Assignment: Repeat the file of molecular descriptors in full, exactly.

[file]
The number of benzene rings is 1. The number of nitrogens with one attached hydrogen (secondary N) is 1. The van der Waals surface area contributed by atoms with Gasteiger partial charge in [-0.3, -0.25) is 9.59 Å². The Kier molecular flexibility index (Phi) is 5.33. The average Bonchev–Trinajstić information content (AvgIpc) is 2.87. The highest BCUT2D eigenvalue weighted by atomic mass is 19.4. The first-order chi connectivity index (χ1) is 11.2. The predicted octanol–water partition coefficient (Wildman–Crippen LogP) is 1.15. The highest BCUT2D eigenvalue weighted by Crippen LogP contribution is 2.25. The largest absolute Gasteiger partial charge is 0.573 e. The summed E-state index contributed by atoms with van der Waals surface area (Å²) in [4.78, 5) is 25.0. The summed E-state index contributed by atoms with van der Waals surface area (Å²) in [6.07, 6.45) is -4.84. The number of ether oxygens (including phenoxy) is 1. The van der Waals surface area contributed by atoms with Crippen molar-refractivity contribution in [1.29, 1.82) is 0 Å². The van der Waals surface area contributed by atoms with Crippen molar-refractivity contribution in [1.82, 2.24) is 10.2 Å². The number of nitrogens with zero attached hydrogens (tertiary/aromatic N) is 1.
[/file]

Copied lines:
The number of benzene rings is 1. The number of nitrogens with one attached hydrogen (secondary N) is 1. The van der Waals surface area contributed by atoms with Gasteiger partial charge in [-0.3, -0.25) is 9.59 Å². The Kier molecular flexibility index (Phi) is 5.33. The average Bonchev–Trinajstić information content (AvgIpc) is 2.87. The highest BCUT2D eigenvalue weighted by atomic mass is 19.4. The first-order chi connectivity index (χ1) is 11.2. The predicted octanol–water partition coefficient (Wildman–Crippen LogP) is 1.15. The highest BCUT2D eigenvalue weighted by Crippen LogP contribution is 2.25. The largest absolute Gasteiger partial charge is 0.573 e. The summed E-state index contributed by atoms with van der Waals surface area (Å²) in [4.78, 5) is 25.0. The summed E-state index contributed by atoms with van der Waals surface area (Å²) in [6.07, 6.45) is -4.84. The number of ether oxygens (including phenoxy) is 1. The van der Waals surface area contributed by atoms with Crippen molar-refractivity contribution in [1.29, 1.82) is 0 Å². The van der Waals surface area contributed by atoms with Crippen molar-refractivity contribution in [1.82, 2.24) is 10.2 Å². The number of nitrogens with zero attached hydrogens (tertiary/aromatic N) is 1.